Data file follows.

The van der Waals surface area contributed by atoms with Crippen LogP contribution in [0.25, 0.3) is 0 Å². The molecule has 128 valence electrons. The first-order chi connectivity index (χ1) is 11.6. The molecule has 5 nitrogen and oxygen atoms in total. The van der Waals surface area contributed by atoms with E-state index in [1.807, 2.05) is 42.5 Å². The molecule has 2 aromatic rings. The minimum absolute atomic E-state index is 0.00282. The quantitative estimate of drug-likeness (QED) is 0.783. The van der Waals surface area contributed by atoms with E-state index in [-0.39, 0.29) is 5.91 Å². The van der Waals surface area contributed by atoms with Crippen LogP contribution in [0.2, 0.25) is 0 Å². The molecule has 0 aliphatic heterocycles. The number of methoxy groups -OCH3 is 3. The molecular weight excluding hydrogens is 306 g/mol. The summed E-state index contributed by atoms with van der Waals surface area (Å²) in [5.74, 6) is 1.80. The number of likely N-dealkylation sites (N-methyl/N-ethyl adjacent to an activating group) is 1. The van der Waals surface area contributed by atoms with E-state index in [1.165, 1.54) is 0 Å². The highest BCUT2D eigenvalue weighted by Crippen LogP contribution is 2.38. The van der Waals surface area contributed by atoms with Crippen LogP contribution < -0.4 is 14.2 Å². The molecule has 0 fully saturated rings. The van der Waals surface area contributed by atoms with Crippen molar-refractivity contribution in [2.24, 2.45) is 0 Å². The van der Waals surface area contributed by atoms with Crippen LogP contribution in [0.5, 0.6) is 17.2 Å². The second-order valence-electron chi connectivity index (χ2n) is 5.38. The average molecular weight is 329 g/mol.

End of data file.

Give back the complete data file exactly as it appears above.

The van der Waals surface area contributed by atoms with Crippen LogP contribution in [0.25, 0.3) is 0 Å². The molecule has 128 valence electrons. The first-order chi connectivity index (χ1) is 11.6. The molecule has 5 nitrogen and oxygen atoms in total. The van der Waals surface area contributed by atoms with E-state index in [1.807, 2.05) is 42.5 Å². The molecule has 2 aromatic rings. The minimum absolute atomic E-state index is 0.00282. The quantitative estimate of drug-likeness (QED) is 0.783. The van der Waals surface area contributed by atoms with E-state index in [-0.39, 0.29) is 5.91 Å². The van der Waals surface area contributed by atoms with Crippen LogP contribution in [0.2, 0.25) is 0 Å². The molecule has 0 aliphatic heterocycles. The number of methoxy groups -OCH3 is 3. The molecular weight excluding hydrogens is 306 g/mol. The summed E-state index contributed by atoms with van der Waals surface area (Å²) in [5.74, 6) is 1.80. The number of likely N-dealkylation sites (N-methyl/N-ethyl adjacent to an activating group) is 1. The van der Waals surface area contributed by atoms with E-state index in [1.165, 1.54) is 0 Å². The highest BCUT2D eigenvalue weighted by Crippen LogP contribution is 2.38. The van der Waals surface area contributed by atoms with Crippen LogP contribution < -0.4 is 14.2 Å². The molecule has 0 fully saturated rings. The van der Waals surface area contributed by atoms with Crippen molar-refractivity contribution in [2.24, 2.45) is 0 Å². The van der Waals surface area contributed by atoms with Crippen LogP contribution in [0.5, 0.6) is 17.2 Å². The second-order valence-electron chi connectivity index (χ2n) is 5.38. The average molecular weight is 329 g/mol.